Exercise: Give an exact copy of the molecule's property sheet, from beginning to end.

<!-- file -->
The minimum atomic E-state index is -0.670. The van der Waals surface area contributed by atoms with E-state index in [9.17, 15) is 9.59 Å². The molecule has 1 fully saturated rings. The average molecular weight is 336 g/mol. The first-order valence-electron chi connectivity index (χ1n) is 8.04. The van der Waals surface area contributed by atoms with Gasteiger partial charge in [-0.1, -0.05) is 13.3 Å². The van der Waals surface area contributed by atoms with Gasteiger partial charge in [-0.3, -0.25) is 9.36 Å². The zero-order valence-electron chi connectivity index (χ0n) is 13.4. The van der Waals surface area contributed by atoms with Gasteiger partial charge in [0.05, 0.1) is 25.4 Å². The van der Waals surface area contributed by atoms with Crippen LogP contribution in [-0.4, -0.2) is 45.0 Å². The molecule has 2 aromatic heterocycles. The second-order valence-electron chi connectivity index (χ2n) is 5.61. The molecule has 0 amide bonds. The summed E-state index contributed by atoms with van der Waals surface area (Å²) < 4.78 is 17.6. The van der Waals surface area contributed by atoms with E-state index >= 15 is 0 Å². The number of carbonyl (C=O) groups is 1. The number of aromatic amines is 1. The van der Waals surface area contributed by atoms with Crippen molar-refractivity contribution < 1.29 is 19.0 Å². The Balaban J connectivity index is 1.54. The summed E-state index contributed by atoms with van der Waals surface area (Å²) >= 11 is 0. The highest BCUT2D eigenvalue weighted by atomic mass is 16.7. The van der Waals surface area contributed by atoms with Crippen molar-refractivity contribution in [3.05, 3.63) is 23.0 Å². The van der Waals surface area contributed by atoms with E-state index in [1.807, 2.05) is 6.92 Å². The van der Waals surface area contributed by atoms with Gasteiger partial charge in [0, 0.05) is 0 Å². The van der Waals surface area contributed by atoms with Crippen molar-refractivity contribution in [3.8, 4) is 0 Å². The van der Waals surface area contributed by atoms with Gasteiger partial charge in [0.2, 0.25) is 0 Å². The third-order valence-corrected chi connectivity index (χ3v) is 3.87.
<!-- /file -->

The minimum atomic E-state index is -0.670. The van der Waals surface area contributed by atoms with E-state index in [9.17, 15) is 9.59 Å². The molecule has 1 fully saturated rings. The average molecular weight is 336 g/mol. The first-order valence-electron chi connectivity index (χ1n) is 8.04. The van der Waals surface area contributed by atoms with Gasteiger partial charge in [-0.1, -0.05) is 13.3 Å². The van der Waals surface area contributed by atoms with Gasteiger partial charge in [-0.3, -0.25) is 9.36 Å². The zero-order valence-electron chi connectivity index (χ0n) is 13.4. The van der Waals surface area contributed by atoms with Gasteiger partial charge in [0.05, 0.1) is 25.4 Å². The van der Waals surface area contributed by atoms with Crippen LogP contribution in [-0.4, -0.2) is 45.0 Å². The molecule has 2 aromatic heterocycles. The second-order valence-electron chi connectivity index (χ2n) is 5.61. The molecule has 0 amide bonds. The summed E-state index contributed by atoms with van der Waals surface area (Å²) < 4.78 is 17.6. The van der Waals surface area contributed by atoms with E-state index >= 15 is 0 Å². The number of carbonyl (C=O) groups is 1. The number of aromatic amines is 1. The van der Waals surface area contributed by atoms with Crippen molar-refractivity contribution < 1.29 is 19.0 Å². The Balaban J connectivity index is 1.54. The summed E-state index contributed by atoms with van der Waals surface area (Å²) >= 11 is 0. The highest BCUT2D eigenvalue weighted by atomic mass is 16.7. The van der Waals surface area contributed by atoms with Crippen molar-refractivity contribution in [3.05, 3.63) is 23.0 Å². The van der Waals surface area contributed by atoms with E-state index in [1.807, 2.05) is 6.92 Å². The van der Waals surface area contributed by atoms with Gasteiger partial charge in [0, 0.05) is 0 Å². The van der Waals surface area contributed by atoms with Crippen molar-refractivity contribution in [3.8, 4) is 0 Å². The van der Waals surface area contributed by atoms with Gasteiger partial charge in [0.2, 0.25) is 0 Å². The third-order valence-corrected chi connectivity index (χ3v) is 3.87.